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Nigeria: Rangers, Igbo Identity, and the Imagination of War

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Part of the Global Culture and Sport book series (GCS)

Abstract

Several scholars and essayists have written on the Nigerian civil war that took place between 1967 and 1970. The war involved mostly Igbo-speaking people in the East of Nigeria who sought to break away from the country and form an independent nation of Biafra. Most of the war literature focused on antecedents to the war, and on the war itself including military coups, political crises, military victories, refugee problems, and similar stories. The war officially ended after an estimated 30,000 Igbos were killed in a prewar pogrom, a further 100,000 military casualties died in the military war, and 500,000 to two million civilians died from starvation. While there is an abundance of literature on these war facts, there is far less literature on postwar issues such as latent war situations that may have continued to exist years after the war was declared over. As one can imagine, the stress of a civil war that began with an extensive pogrom cannot end overnight based on an arbitrarily declared date for the end of the conflict. Instead, there is always a trace, albeit psychological, that follows an official end to such conflicts. Traces after crises are marked in postwar relationships, sport, social behavior, and other everyday life events. The Nigerian civil war was not free of such traces in spite of the fact that there is very little literature that has sought to record them.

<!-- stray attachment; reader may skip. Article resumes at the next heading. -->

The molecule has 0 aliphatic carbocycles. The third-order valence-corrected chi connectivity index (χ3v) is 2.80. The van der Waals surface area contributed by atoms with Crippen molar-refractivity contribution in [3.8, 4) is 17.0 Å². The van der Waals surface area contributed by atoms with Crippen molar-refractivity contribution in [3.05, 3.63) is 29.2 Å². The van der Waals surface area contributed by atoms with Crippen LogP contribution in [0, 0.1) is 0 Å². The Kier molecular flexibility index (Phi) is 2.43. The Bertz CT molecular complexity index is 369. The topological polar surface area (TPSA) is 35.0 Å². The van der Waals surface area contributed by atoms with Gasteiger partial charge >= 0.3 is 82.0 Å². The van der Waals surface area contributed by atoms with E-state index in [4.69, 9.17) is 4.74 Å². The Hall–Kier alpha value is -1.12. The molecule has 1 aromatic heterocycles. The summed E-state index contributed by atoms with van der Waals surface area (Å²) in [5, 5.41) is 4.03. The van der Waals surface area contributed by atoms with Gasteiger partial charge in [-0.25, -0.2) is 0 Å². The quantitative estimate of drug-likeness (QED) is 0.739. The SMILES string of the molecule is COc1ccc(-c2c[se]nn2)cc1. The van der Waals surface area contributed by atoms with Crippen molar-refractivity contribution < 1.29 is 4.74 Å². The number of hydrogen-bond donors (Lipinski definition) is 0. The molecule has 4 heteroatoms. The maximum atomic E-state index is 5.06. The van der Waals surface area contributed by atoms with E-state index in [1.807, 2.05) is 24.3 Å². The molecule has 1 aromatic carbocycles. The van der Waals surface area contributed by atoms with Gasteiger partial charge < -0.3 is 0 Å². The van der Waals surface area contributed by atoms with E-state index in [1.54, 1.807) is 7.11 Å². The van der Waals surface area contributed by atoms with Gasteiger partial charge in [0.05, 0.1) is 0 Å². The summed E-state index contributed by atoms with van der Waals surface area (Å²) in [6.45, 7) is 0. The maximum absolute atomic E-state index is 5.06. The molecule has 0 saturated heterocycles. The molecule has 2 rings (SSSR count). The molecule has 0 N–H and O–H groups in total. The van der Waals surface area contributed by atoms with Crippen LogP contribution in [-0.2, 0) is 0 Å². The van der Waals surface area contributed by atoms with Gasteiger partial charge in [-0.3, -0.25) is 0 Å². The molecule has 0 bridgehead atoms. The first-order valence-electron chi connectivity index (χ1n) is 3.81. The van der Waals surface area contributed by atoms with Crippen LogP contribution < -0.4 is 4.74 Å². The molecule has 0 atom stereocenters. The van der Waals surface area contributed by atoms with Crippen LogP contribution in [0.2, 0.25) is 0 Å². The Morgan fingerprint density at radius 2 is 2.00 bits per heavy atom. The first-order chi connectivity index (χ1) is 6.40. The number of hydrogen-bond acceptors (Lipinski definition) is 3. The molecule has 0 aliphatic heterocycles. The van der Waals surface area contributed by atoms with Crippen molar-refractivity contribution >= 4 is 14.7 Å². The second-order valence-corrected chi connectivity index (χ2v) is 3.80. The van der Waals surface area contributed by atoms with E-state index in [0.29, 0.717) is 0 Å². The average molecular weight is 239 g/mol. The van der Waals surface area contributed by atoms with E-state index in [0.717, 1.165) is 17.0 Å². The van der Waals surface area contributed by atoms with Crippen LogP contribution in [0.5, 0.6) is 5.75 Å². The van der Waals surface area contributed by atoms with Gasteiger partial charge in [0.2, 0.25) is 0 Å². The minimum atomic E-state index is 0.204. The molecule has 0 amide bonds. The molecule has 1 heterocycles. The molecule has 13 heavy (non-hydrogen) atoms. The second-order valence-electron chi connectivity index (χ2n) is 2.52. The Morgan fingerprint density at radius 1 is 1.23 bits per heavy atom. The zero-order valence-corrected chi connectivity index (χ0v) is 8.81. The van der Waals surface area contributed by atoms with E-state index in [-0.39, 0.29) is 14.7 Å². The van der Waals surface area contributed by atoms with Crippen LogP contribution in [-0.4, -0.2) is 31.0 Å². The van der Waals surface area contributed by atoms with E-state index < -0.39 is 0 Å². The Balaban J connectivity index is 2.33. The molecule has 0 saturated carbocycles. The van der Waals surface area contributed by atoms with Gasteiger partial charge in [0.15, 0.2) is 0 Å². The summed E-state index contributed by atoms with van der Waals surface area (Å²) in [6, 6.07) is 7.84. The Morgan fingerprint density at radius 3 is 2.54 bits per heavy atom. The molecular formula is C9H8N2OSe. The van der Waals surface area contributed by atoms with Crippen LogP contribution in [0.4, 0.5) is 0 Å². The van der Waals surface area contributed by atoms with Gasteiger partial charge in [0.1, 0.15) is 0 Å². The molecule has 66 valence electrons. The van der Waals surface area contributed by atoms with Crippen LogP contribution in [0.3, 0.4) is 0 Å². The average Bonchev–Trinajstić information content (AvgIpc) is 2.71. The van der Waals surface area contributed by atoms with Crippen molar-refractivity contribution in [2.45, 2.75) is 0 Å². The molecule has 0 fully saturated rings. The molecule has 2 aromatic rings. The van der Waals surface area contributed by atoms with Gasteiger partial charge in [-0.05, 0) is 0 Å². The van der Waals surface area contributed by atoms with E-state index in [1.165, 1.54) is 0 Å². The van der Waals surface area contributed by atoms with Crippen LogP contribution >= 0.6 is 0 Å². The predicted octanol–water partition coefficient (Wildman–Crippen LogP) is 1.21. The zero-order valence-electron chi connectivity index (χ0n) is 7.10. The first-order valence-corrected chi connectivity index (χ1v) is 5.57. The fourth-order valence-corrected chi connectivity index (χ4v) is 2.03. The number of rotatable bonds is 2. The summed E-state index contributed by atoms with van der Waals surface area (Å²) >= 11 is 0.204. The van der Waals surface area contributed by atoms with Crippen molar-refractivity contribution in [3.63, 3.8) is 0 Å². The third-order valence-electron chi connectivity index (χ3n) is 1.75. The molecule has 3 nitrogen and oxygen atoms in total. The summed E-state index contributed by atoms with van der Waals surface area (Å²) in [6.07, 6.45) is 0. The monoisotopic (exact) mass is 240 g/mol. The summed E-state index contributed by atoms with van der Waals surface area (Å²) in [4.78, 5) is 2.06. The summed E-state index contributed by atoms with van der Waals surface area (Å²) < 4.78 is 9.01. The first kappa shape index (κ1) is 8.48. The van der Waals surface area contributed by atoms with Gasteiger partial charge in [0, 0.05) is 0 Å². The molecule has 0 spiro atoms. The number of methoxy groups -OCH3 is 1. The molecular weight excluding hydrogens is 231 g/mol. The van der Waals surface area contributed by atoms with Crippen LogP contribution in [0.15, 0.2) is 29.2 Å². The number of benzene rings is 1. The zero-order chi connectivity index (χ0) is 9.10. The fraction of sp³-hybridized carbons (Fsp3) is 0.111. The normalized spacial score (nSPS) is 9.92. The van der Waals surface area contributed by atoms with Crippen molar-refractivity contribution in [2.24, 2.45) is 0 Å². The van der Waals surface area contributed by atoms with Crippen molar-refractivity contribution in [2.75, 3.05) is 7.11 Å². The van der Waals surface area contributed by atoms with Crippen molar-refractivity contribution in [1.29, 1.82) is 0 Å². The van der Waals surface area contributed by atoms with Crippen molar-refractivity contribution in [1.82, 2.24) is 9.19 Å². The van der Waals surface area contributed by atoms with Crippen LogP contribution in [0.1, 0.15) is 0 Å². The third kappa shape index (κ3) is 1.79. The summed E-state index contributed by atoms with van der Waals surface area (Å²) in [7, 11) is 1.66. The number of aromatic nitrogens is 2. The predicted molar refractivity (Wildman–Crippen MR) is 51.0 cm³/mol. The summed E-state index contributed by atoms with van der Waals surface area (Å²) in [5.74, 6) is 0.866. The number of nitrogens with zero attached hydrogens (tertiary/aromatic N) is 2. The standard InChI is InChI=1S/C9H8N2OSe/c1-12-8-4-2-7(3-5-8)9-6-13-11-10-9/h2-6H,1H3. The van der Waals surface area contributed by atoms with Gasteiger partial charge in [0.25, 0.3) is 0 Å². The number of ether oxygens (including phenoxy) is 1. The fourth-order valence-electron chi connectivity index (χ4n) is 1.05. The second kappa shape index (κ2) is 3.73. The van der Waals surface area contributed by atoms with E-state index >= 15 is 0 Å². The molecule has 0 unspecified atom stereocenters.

Keywords

  • Ethnic Identity
  • Social Identity Theory
  • Football Club
  • Military Coup
  • British Rule

These keywords were added by machine and not by the authors. This process is experimental and the keywords may be updated as the learning algorithm improves.

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© 2014 Chuka Onwumechili

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Onwumechili, C. (2014). Nigeria: Rangers, Igbo Identity, and the Imagination of War. In: Onwumechili, C., Akindes, G. (eds) Identity and Nation in African Football. Global Culture and Sport . Palgrave Macmillan, London. https://doi.org/10.1057/9781137355812_8

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